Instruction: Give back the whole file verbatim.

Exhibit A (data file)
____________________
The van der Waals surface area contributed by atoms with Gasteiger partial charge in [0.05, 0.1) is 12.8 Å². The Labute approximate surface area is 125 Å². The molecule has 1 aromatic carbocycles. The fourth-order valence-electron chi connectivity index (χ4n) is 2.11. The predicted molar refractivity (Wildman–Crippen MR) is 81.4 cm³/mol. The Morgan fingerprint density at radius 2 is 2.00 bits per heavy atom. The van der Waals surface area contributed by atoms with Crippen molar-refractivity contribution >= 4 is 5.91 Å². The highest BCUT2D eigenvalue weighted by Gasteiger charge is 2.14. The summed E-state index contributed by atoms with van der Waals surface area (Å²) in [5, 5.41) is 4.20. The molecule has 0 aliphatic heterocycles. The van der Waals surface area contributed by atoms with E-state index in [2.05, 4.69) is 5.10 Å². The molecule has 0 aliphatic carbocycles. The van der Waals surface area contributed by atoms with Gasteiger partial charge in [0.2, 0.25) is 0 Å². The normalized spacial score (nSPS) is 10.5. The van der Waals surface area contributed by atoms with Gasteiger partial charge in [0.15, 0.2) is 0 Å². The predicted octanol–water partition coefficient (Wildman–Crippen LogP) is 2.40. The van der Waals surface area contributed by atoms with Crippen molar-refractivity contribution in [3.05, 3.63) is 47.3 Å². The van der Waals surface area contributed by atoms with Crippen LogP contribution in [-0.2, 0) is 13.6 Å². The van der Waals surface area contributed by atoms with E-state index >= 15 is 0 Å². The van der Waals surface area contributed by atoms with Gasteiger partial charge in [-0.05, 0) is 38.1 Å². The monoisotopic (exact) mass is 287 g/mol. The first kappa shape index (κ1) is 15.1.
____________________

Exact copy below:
The van der Waals surface area contributed by atoms with Gasteiger partial charge in [0.05, 0.1) is 12.8 Å². The Labute approximate surface area is 125 Å². The molecule has 1 aromatic carbocycles. The fourth-order valence-electron chi connectivity index (χ4n) is 2.11. The predicted molar refractivity (Wildman–Crippen MR) is 81.4 cm³/mol. The Morgan fingerprint density at radius 2 is 2.00 bits per heavy atom. The van der Waals surface area contributed by atoms with Crippen molar-refractivity contribution >= 4 is 5.91 Å². The highest BCUT2D eigenvalue weighted by Gasteiger charge is 2.14. The summed E-state index contributed by atoms with van der Waals surface area (Å²) in [5, 5.41) is 4.20. The molecule has 0 aliphatic heterocycles. The van der Waals surface area contributed by atoms with E-state index in [2.05, 4.69) is 5.10 Å². The molecule has 0 aliphatic carbocycles. The van der Waals surface area contributed by atoms with Gasteiger partial charge in [0.2, 0.25) is 0 Å². The normalized spacial score (nSPS) is 10.5. The van der Waals surface area contributed by atoms with Gasteiger partial charge in [0.15, 0.2) is 0 Å². The predicted octanol–water partition coefficient (Wildman–Crippen LogP) is 2.40. The van der Waals surface area contributed by atoms with Crippen molar-refractivity contribution in [3.05, 3.63) is 47.3 Å². The van der Waals surface area contributed by atoms with Crippen LogP contribution in [-0.2, 0) is 13.6 Å². The van der Waals surface area contributed by atoms with E-state index >= 15 is 0 Å². The van der Waals surface area contributed by atoms with Gasteiger partial charge in [-0.05, 0) is 38.1 Å². The monoisotopic (exact) mass is 287 g/mol. The first kappa shape index (κ1) is 15.1.